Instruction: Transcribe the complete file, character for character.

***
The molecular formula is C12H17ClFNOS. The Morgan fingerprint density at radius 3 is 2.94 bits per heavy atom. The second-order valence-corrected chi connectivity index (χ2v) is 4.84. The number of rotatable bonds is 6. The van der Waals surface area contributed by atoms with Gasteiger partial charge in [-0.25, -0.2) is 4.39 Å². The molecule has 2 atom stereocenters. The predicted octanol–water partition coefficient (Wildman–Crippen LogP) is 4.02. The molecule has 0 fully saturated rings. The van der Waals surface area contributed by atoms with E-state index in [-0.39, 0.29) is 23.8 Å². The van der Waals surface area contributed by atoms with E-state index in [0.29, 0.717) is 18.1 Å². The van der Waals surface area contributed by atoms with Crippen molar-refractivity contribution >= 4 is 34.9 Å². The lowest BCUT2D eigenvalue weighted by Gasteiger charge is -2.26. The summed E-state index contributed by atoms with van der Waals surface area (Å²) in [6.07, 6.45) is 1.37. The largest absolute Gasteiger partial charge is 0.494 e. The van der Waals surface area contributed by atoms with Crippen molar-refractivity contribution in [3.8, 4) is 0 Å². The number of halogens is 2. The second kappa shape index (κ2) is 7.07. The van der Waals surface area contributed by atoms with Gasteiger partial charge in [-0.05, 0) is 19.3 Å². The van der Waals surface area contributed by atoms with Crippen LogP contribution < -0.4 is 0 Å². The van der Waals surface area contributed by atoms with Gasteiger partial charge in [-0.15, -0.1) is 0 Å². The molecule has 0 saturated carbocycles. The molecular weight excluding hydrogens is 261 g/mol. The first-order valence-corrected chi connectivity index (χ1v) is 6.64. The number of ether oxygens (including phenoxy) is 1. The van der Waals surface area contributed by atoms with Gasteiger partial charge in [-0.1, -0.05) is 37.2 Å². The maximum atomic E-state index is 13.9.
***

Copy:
The molecular formula is C12H17ClFNOS. The Morgan fingerprint density at radius 3 is 2.94 bits per heavy atom. The second-order valence-corrected chi connectivity index (χ2v) is 4.84. The number of rotatable bonds is 6. The van der Waals surface area contributed by atoms with Gasteiger partial charge in [-0.25, -0.2) is 4.39 Å². The molecule has 2 atom stereocenters. The predicted octanol–water partition coefficient (Wildman–Crippen LogP) is 4.02. The molecule has 0 fully saturated rings. The van der Waals surface area contributed by atoms with E-state index in [-0.39, 0.29) is 23.8 Å². The van der Waals surface area contributed by atoms with E-state index in [0.29, 0.717) is 18.1 Å². The van der Waals surface area contributed by atoms with Crippen molar-refractivity contribution >= 4 is 34.9 Å². The lowest BCUT2D eigenvalue weighted by Gasteiger charge is -2.26. The summed E-state index contributed by atoms with van der Waals surface area (Å²) in [6.07, 6.45) is 1.37. The largest absolute Gasteiger partial charge is 0.494 e. The van der Waals surface area contributed by atoms with Crippen molar-refractivity contribution in [3.8, 4) is 0 Å². The number of halogens is 2. The second kappa shape index (κ2) is 7.07. The van der Waals surface area contributed by atoms with Gasteiger partial charge in [-0.05, 0) is 19.3 Å². The van der Waals surface area contributed by atoms with Crippen LogP contribution < -0.4 is 0 Å². The van der Waals surface area contributed by atoms with Gasteiger partial charge in [-0.15, -0.1) is 0 Å². The molecule has 0 saturated carbocycles. The molecular weight excluding hydrogens is 261 g/mol. The first-order valence-corrected chi connectivity index (χ1v) is 6.64. The number of ether oxygens (including phenoxy) is 1. The van der Waals surface area contributed by atoms with Gasteiger partial charge in [-0.1, -0.05) is 37.2 Å². The maximum atomic E-state index is 13.9.